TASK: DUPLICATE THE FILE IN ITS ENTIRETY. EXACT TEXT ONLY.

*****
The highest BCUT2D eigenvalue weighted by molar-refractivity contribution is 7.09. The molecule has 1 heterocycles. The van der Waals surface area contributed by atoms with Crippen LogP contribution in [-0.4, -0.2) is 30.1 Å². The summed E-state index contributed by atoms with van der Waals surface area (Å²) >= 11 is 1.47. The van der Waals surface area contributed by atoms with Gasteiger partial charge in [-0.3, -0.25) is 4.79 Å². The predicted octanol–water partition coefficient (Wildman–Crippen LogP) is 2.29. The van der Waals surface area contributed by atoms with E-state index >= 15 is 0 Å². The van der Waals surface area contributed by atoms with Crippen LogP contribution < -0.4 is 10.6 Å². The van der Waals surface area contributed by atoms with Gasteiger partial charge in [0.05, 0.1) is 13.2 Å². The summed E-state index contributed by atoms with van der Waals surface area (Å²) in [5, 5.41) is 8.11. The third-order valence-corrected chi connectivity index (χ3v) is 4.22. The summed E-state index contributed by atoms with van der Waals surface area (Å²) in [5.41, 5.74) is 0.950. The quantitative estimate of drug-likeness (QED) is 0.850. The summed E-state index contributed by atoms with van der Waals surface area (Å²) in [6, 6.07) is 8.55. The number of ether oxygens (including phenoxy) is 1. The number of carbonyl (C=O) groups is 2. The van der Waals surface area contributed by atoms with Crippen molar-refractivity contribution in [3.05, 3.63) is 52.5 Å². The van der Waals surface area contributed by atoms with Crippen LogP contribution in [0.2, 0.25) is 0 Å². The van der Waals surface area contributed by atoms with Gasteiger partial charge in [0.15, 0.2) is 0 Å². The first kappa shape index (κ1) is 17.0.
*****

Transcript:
The highest BCUT2D eigenvalue weighted by molar-refractivity contribution is 7.09. The molecule has 1 heterocycles. The van der Waals surface area contributed by atoms with Crippen LogP contribution in [-0.4, -0.2) is 30.1 Å². The summed E-state index contributed by atoms with van der Waals surface area (Å²) >= 11 is 1.47. The van der Waals surface area contributed by atoms with Gasteiger partial charge in [-0.3, -0.25) is 4.79 Å². The predicted octanol–water partition coefficient (Wildman–Crippen LogP) is 2.29. The van der Waals surface area contributed by atoms with E-state index >= 15 is 0 Å². The van der Waals surface area contributed by atoms with Crippen LogP contribution < -0.4 is 10.6 Å². The van der Waals surface area contributed by atoms with Gasteiger partial charge in [0.05, 0.1) is 13.2 Å². The summed E-state index contributed by atoms with van der Waals surface area (Å²) in [5, 5.41) is 8.11. The third-order valence-corrected chi connectivity index (χ3v) is 4.22. The summed E-state index contributed by atoms with van der Waals surface area (Å²) in [5.41, 5.74) is 0.950. The quantitative estimate of drug-likeness (QED) is 0.850. The summed E-state index contributed by atoms with van der Waals surface area (Å²) in [6, 6.07) is 8.55. The number of ether oxygens (including phenoxy) is 1. The number of carbonyl (C=O) groups is 2. The van der Waals surface area contributed by atoms with Crippen molar-refractivity contribution in [3.05, 3.63) is 52.5 Å². The van der Waals surface area contributed by atoms with Crippen LogP contribution in [0.2, 0.25) is 0 Å². The van der Waals surface area contributed by atoms with Gasteiger partial charge in [0.15, 0.2) is 0 Å². The first kappa shape index (κ1) is 17.0.